The story of St. Thomas the Apostle, as recounted in the Bible, is one of a gradual acceptance of Jesus as the son of god. Scripture says Thomas only became a true believer in Jesus Christ after he put his hand into Jesus’ side after the resurrection. Even today, many lifelong Catholics still refer to him as “doubting Thomas.”
In many ways, St. Thomas the Apostle seems an unlikely name for the Catholic church in northwest Naperville. Strong faith and a generous spirit of outreach to the community are the hallmark of St. Thomas, according to the Rev. Don McLaughlin.
“(The anniversary theme), I am St. Thomas … Celebrating 30 Years, recognizes all that the faith community has been, is, and pledges to be as it continues to love and strive to serve its neighbors near and far,” McLaughlin says.
This summer begins a yearlong celebration of the church’s 30th anniversary. The congregation kicked the year off in June with John Angotti, a Christian rock musician, leading musical prayers during a series of Masses. The celebration will continue through 2015, but it will be “low-key,” according to Associate Pastor Bob Colaresi.
“If God dwells within us, why do we ask others to recognize the goodness we were given to share?” he said.
St. Thomas the Apostle was founded June 18, 1984. Services at the time were conducted for about 300 members at Thayer Hill Middle School. Thirty years later, All Saints Catholic Academy educates children from pre-kindergarten through fifth grades. St. Thomas is one of three area parishes that feed into the private school.
The current church structure was dedicated Sept. 13, 1986. Membership is officially more than 3,600 households in DuPage County, according to Colaresi. He says about 400 people from those families regularly attend Sunday Mass. When they enter the church, they are met by volunteer “hosts.”
Dorothy Paperiello is one of those greeters with a warm smile and a “hello.” Paperiello joined St. Thomas about two and a half years ago. She echoes both pastors’ emphasis on the welcoming spirit at St. Thomas.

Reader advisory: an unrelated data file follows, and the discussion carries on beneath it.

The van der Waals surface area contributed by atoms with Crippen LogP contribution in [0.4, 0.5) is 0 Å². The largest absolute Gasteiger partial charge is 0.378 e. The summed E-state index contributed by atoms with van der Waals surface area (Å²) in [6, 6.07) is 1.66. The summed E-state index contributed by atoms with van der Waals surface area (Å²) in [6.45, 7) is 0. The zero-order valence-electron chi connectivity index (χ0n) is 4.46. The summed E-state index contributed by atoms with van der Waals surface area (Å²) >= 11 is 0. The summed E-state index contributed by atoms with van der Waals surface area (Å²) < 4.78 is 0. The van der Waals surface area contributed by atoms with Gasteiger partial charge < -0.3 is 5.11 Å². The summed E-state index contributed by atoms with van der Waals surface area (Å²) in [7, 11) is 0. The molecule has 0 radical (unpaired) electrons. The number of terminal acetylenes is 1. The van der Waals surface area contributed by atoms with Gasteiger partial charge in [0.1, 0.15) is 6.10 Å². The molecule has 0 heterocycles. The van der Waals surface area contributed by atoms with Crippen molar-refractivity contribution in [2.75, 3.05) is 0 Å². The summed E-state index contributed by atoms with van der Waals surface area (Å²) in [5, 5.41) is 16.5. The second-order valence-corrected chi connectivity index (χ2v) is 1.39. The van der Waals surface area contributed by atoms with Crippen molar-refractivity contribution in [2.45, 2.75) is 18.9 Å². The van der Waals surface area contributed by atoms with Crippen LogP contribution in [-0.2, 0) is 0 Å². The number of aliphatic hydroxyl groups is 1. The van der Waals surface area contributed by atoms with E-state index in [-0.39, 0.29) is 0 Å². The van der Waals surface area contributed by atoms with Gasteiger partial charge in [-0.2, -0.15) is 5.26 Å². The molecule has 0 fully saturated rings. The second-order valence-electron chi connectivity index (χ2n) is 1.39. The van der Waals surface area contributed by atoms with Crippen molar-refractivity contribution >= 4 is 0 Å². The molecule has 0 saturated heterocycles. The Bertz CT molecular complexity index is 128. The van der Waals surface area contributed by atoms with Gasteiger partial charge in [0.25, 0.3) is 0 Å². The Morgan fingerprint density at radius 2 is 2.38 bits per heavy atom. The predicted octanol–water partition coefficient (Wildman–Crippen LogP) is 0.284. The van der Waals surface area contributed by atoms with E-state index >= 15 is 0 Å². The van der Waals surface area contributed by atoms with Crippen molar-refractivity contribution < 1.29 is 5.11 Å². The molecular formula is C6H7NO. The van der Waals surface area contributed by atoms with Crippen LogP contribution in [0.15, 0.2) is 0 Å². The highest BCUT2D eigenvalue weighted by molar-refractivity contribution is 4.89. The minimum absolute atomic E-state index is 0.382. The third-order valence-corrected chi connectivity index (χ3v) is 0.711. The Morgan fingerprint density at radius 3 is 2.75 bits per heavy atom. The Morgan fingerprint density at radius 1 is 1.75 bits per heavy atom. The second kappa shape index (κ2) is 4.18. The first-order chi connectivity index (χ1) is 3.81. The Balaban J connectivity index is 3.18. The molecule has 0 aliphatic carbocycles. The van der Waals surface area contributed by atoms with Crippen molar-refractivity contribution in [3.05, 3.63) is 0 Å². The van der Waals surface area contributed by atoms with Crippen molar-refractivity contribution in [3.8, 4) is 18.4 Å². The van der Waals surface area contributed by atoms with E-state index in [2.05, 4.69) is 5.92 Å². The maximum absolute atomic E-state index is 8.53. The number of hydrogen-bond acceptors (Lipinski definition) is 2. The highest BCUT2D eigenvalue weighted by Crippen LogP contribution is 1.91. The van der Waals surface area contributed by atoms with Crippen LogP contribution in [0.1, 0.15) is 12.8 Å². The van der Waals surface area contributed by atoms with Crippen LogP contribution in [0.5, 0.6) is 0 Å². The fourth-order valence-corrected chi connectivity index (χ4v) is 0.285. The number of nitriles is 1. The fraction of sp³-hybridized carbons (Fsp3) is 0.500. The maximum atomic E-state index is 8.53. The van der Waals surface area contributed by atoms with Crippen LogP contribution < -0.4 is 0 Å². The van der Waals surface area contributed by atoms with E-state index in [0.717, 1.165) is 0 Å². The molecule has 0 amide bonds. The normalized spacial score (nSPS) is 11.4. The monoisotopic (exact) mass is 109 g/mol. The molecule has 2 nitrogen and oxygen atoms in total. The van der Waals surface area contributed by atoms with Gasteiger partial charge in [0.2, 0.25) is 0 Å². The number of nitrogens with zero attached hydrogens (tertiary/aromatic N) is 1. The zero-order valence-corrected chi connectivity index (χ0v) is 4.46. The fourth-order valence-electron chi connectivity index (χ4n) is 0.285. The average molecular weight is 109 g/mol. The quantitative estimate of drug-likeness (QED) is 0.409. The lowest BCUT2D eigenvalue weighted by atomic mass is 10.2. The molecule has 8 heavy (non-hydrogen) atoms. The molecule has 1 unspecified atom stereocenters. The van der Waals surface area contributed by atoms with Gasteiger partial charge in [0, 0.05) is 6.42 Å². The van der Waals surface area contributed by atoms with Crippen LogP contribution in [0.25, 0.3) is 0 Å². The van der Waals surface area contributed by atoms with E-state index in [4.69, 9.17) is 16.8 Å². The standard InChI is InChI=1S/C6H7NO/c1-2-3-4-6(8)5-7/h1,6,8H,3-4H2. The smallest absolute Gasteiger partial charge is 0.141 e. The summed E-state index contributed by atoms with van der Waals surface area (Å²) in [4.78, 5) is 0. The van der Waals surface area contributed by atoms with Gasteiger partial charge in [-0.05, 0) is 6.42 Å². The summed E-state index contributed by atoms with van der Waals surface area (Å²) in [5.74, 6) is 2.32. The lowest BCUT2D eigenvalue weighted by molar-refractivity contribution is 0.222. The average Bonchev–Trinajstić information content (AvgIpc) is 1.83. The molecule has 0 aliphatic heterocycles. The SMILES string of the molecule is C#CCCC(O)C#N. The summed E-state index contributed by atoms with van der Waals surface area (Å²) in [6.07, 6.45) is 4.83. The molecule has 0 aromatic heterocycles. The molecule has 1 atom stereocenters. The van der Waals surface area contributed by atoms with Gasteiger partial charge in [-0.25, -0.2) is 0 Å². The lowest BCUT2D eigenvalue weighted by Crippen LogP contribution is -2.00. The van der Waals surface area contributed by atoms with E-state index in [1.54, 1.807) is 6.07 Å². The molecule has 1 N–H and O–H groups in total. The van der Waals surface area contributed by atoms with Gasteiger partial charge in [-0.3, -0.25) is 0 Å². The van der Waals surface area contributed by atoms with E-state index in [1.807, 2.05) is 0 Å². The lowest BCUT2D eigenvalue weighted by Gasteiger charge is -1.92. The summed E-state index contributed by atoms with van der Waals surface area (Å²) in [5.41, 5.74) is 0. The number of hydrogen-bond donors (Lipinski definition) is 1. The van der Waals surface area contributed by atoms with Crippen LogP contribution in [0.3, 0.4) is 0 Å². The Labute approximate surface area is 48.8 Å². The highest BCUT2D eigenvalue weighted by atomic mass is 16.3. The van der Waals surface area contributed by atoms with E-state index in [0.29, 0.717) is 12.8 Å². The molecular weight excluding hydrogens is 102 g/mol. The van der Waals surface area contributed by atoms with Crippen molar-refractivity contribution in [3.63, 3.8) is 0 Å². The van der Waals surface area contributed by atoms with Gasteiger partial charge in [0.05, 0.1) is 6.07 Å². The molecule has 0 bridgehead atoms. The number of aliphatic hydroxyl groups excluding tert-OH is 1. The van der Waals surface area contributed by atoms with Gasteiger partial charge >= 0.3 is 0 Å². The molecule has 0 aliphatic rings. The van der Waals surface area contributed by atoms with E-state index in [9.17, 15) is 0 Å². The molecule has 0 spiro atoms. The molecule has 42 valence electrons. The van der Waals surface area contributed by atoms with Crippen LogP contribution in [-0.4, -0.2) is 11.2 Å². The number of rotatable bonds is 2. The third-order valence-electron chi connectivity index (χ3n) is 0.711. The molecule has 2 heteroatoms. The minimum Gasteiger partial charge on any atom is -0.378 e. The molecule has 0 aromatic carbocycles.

“I think it’s nice. We’ve had a succession of very active pastors. The first pastor set us on the right track,” Paperiello says.
St. Thomas is a sister parish with St. Nicholas in Aurora, and has an ongoing relationship with 20 churches in Haiti. The church provides financial support along with more practical items, like clothes and food.
“Members participate In Habitat for Humanity, and a variety of mission trips as well,” Colaresi says.
The church’s garden pantry is another branch of its community outreach. Anne Schultz, outreach minister at St. Thomas, says many church volunteers have participated in planting and distributing fresh produce over the years. All produce is grown on site, according to Lorna Wilder, who facilitates the project. The fruits of their labor are tomatoes, green beans, lettuce, kale, peppers, onions and more. Volunteers add the fresh produce to a client’s regular weekly supply of groceries.
Rick Koeneman is relatively new to St. Thomas. He lends his business acumen to community members looking for jobs. Once a month, he and other parishioners meet with support from DuPage Connect and Career Connect Midwest. The goal, according to Koeneman, is to help people apply for jobs, prepare for interviews or meet with leaders in business and industry to make it easier for them to find employment.
“Once a month a guest speaker is invited to speak about a more specific topic,” Koeneman adds.
Maria Carino also says she and her husband chose St. Thomas because of its reputation for community service and hospitality.
“I like it. There was no pressure to join. If you like it, you stay.”Tags: faith